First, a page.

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Seismology tip sheet for Dec. 2011: BSSA

December 01, 2011

Dec. 2011 BSSA: Monitoring the earthquake source process in North America; fractured bedrock may amplify shaking; and historic 1909 quake near Montana/Canada re-assessed

Please cite the Bulletin of the Seismological Society of America (BSSA) as the source of this information.

Monitoring the Earthquake Source Process in North America

Earthquake monitoring has yielded a rich database quantifying the last 30 years of activity, particularly moderate and larger quakes in active seismic zones. Now scientists have implemented procedures to routinely determine earthquake source information for the smaller magnitude earthquakes typically observed in central and eastern North America.

The benefits of the approach are reduced uncertainty in earthquake magnitude, improved source depth estimates and information about the tectonic stresses that cause the earthquakes. These parameters, in turn, contribute to assessing seismic hazards by constraining ground motion and source scaling relations impact assessment products such as PAGER -- Prompt Assessment of Global Earthquakes for Response.

This study applied two techniques for source inversion to earthquakes with reported magnitude greater than 3.5 in continental North America to create a catalog that includes 400 new well-calibrated moment magnitudes and source parameters for earthquakes. The catalog provides new detailed information on systematic variations in faulting styles and geometry for central and eastern regions of North America.

"Monitoring the Earthquake Source Process in North America," by Robert B. Herrmann at Saint Louis University, Harley Benz at U.S. Geological Survey and Charles J. Ammon at Penn State. Corresponding author: Robert B. Herrmann, Saint Louis University, rbh@eas.slu.edu, 314-977-3120.

Fractured bedrock may amplify shaking, complicating seismic hazard assessments

Strong earthquakes may induce fracturing of bedrock that amplifies shaking during subsequent seismic events, increasing the likelihood of future rockslides and other earthquake-triggered slope failures, suggests a study of a large, unstable rock slope in Randa, Switzerland.

Unconsolidated soil and sedimentary basins are known to amplify shaking, but bedrock is generally thought to be stable. But at Randa, located within the most seismically active area in Switzerland, scientists evaluated ground motion recordings during small earthquakes and found that fracturing of the rock mass can amplify ground motion by up to a factor of ten.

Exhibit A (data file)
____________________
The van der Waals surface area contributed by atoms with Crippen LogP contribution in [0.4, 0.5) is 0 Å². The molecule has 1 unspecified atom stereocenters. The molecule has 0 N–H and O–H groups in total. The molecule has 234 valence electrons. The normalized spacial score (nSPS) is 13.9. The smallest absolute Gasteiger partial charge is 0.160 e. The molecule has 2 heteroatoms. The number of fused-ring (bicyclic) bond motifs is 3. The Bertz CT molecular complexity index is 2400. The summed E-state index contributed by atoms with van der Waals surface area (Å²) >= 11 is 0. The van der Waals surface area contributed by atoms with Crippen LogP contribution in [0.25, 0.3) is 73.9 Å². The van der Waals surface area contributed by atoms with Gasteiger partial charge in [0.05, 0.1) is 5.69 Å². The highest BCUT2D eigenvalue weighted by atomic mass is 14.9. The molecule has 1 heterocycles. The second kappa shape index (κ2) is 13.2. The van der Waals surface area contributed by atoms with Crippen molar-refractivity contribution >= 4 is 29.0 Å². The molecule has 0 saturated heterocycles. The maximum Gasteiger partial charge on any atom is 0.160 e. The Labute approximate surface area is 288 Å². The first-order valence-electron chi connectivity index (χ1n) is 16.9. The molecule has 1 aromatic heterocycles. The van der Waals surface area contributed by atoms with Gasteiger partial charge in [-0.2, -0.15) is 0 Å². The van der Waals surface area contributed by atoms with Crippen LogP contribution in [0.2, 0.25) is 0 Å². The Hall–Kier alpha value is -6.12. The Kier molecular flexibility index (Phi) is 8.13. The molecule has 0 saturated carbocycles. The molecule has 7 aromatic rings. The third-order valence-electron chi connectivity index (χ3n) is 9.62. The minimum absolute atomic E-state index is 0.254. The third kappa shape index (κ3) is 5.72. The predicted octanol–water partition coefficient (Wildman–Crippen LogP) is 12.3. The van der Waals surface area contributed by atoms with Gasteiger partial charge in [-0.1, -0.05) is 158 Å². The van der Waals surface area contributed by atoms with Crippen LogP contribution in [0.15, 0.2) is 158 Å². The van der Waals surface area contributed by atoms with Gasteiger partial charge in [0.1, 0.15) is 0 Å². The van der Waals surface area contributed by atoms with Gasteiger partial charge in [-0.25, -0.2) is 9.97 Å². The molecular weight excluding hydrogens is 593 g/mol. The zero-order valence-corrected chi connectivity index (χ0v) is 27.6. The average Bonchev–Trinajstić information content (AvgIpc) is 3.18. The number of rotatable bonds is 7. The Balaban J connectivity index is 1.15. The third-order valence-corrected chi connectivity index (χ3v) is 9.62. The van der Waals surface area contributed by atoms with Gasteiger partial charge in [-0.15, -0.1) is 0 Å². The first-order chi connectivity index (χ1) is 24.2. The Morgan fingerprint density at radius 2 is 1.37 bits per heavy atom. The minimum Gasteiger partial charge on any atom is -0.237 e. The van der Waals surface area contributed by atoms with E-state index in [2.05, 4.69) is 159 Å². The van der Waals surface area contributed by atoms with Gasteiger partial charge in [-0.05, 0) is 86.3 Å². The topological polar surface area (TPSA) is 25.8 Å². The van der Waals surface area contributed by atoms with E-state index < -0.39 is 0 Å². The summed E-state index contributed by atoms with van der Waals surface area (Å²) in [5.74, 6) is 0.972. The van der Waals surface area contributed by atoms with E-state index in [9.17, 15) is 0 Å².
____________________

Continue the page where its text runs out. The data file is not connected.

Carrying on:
"Site Effects in Unstable Rock Slopes: Dynamic Behavior of the Randa Instability (Switzerland)," by Jeffrey Moore, Valentin Gischig, Jan Burjanek, Simon Loew and Donat Faeh of ETH Zurich.

Corresponding author: Jeffrey Moore, jeffrey.moore@erdw.ethz.ch

Historic 1909 earthquake near Montana/Canada re-assessed

A new study locates the May 16, 1909 earthquake near the Montana-Saskatchewan border along an extension of the mapped 186-mile long Hinsdale fault in Montana, suggesting local seismic hazards may be greater than previously recognized.

The largest historical earthquake in the northern Great Plains of North America, the estimated magnitude 5.3-5.4 earthquake was felt in the states of Minnesota, Montana, North Dakota, South Dakota and Wyoming in the United States and in the provinces of Alberta, Manitoba, Ontario and Saskatchewan in Canada.

The refined location of the quake may have seismic-hazard implications for the region, particularly for the earth-filled Fort Peck Dam constructed in the 1930's on the Missouri River in northeast Montana.

"The 16 May 1909 Northern Great Plains Earthquake," by W. H. Bakun of the U.S. Geological Survey, M. C. Stickney of Montana Bureau of Mines and Geology and G. C. Rogers of Geological Survey of Canada.

Corresponding author: W. H. Bakun, bakun@usgs.gov, 650-329-4793
-end-


Seismological Society of America

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I Survived the San Francisco Earthquake, 1906 (I Survived #5)
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